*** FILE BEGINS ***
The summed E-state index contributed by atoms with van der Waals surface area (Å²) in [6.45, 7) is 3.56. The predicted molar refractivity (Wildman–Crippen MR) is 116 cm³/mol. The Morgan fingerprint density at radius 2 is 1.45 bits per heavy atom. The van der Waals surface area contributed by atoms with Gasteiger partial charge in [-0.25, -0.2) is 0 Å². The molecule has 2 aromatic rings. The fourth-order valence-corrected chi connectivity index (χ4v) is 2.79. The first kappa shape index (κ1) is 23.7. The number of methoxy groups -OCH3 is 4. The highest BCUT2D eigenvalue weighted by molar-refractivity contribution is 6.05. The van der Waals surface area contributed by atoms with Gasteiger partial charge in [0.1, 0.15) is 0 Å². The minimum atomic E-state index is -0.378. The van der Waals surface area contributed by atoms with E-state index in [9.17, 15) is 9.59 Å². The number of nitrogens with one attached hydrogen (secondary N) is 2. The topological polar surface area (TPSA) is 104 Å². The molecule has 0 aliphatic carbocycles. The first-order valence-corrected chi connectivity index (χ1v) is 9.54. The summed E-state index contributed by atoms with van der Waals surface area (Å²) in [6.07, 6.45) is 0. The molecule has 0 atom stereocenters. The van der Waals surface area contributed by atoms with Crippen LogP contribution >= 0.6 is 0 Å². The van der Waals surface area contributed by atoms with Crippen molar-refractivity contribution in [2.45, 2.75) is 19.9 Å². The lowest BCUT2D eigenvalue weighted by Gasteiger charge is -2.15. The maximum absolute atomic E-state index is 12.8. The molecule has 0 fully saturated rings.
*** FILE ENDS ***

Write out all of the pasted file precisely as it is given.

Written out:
The summed E-state index contributed by atoms with van der Waals surface area (Å²) in [6.45, 7) is 3.56. The predicted molar refractivity (Wildman–Crippen MR) is 116 cm³/mol. The Morgan fingerprint density at radius 2 is 1.45 bits per heavy atom. The van der Waals surface area contributed by atoms with Gasteiger partial charge in [-0.25, -0.2) is 0 Å². The molecule has 2 aromatic rings. The fourth-order valence-corrected chi connectivity index (χ4v) is 2.79. The first kappa shape index (κ1) is 23.7. The number of methoxy groups -OCH3 is 4. The highest BCUT2D eigenvalue weighted by molar-refractivity contribution is 6.05. The van der Waals surface area contributed by atoms with Gasteiger partial charge in [0.1, 0.15) is 0 Å². The minimum atomic E-state index is -0.378. The van der Waals surface area contributed by atoms with E-state index in [9.17, 15) is 9.59 Å². The number of nitrogens with one attached hydrogen (secondary N) is 2. The topological polar surface area (TPSA) is 104 Å². The molecule has 0 aliphatic carbocycles. The first-order valence-corrected chi connectivity index (χ1v) is 9.54. The summed E-state index contributed by atoms with van der Waals surface area (Å²) in [6.07, 6.45) is 0. The molecule has 0 atom stereocenters. The van der Waals surface area contributed by atoms with Crippen LogP contribution >= 0.6 is 0 Å². The van der Waals surface area contributed by atoms with Crippen molar-refractivity contribution in [2.45, 2.75) is 19.9 Å². The lowest BCUT2D eigenvalue weighted by Gasteiger charge is -2.15. The maximum absolute atomic E-state index is 12.8. The molecule has 0 fully saturated rings.